Understanding how United MileagePlus divides the world into regions is key to maximizing the value of the Excursionist Perk.

Let’s look at some unique ways to use the United Excursionist Perk.

Country Hopping on Double Open-Jaw Tickets

If you’re looking to hop from country to country—be it across Europe, Central Asia or Oceania—the United Excursionist Perk can save you money and miles in the process. Specifically, you can benefit from open-jaw and double open-jaw itineraries.

An open-jaw flight is simply one in which you fly from one city to another and return to your original city of departure from a different city than you flew to. An example of one would be flying from Miami to Paris and then back from Vienna to Miami. 

A double-open jaw ticket is unsurprisingly similar. The only difference is that you return to a different final city. For example, flying from Miami to Paris and then Vienna to Orlando, Florida, is an example of a double open-jaw.

Here’s an example of how to travel across Europe using the Excursionist Perk. 

Let’s say you fly first from Newark, New Jersey (EWR), to Madrid (MAD), costing you 70,000 miles plus $5.60 in taxes.

Unique Ways to Use the United Excursionist Perk - Country Hopping on Double Open-Jaw Tickets

After exploring what Spain has on offer, you make your own way to Paris by train. From Paris (CDG) you fly to Athens, Greece (ATH), without redeeming additional miles as the United Excursionist Perk kicks in. You’ll pay only $35.90 in taxes.

Unique Ways to Use the United Excursionist Perk - Country Hopping on Double Open-Jaw Tickets

From there, you make your way to Switzerland—either by public transport or on a low-cost European carrier—where you’ll fly from Zurich (ZRH) back to Newark for 51,300 miles plus $56.65 in taxes.

Of course, if you wanted to maximize the Excursionist Perk, you could even fly back to another city in the U.S., Canada or Alaska, as they all fall into the same MileagePlus region.

In this example, your United miles will cover the costs of the two transatlantic flights (121,300 miles), while the Excursionist Perk makes the Paris to Athens leg free of charge. All you’ll have to pay in cash is a total of $98.15 in taxes. This saves you 12,500 miles compared to booking these flights individually.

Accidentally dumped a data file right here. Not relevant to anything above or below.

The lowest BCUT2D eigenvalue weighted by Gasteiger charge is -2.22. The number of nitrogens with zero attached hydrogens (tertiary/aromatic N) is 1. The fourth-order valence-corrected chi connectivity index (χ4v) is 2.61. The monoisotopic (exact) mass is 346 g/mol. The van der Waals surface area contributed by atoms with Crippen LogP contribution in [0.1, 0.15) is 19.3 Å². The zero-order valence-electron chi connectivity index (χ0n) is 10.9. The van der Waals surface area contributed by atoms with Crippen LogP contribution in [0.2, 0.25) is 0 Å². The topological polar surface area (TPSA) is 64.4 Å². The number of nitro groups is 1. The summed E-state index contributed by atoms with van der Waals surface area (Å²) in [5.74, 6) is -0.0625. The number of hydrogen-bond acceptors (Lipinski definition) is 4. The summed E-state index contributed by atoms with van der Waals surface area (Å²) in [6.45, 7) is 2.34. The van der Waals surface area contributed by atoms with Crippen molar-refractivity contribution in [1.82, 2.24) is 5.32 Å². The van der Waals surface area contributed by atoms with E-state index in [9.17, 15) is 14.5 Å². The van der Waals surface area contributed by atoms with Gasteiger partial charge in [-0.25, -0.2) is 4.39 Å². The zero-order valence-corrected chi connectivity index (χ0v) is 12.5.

By taking advantage of other intra-Europe transportation methods, you can maximize your traveling experience while still benefiting from the Excursionist Perk.

Redeem Medium-Haul Flights for Free

While some MileagePlus region divisions might seem arbitrarily restrictive, such as the designation of Hawaii or Japan as standalone regions, other divisions, such as Europe and Central & Southern Africa, are much larger and more inclusive. This allows you to travel a fair distance free of charge.

Let’s say you want to make your dream trip to Africa a reality. With the Excursionist Perk, you can do exactly this and throw in a second African city free of charge along the way. 

For example, you could fly economy class from Newark (EWR) to Johannesburg (JNB) for 66,700 United miles + $5.60 in taxes. This would be the first leg of your multi-city itinerary, meaning the next flight will have the Excursionist Perk applied, as long as the qualifying criteria are met. 

Unique Ways to Use the United Excursionist Perk - Redeem Medium-Haul Flights for Free

From here, you could book a flight from Johannesburg (JNB) to Addis Ababa, Ethiopia (ADD), which would cost you zero United miles and only $28.10 in taxes. Bear in mind that this is a flight of more than five hours, and you can see that the Excursionist Perk is a massive bargain, allowing you to explore East Africa for less than $30.

Your final flight, to complete your multi-city itinerary, could be Addis Ababa back to Newark in economy class, costing you 40,000 miles plus $50.35 in taxes.

Unique Ways to Use the United Excursionist Perk - Redeem Medium-Haul Flights for Free

So overall, you’d pay 106,700 miles plus $84.05 in taxes for this itinerary. This saves you 19,300 miles, compared to when booking each flight individually.

Of course, this is just one example. One of the best ways to maximize the Excursionist Perk is by redeeming it on the longest possible flights within MileagePlus regions.

Fly Business Class for Free

One of the Excursionist Perk rules state that the cabin class for the Excursionist Perk qualifying flight must be the same as or lower than the flight preceding it. Because of this, you have the ability to snag yourself a free first- or business-class flight. And if you redeem miles on a medium-haul flight, then you maximize the value of the Excursionist Perk to the full.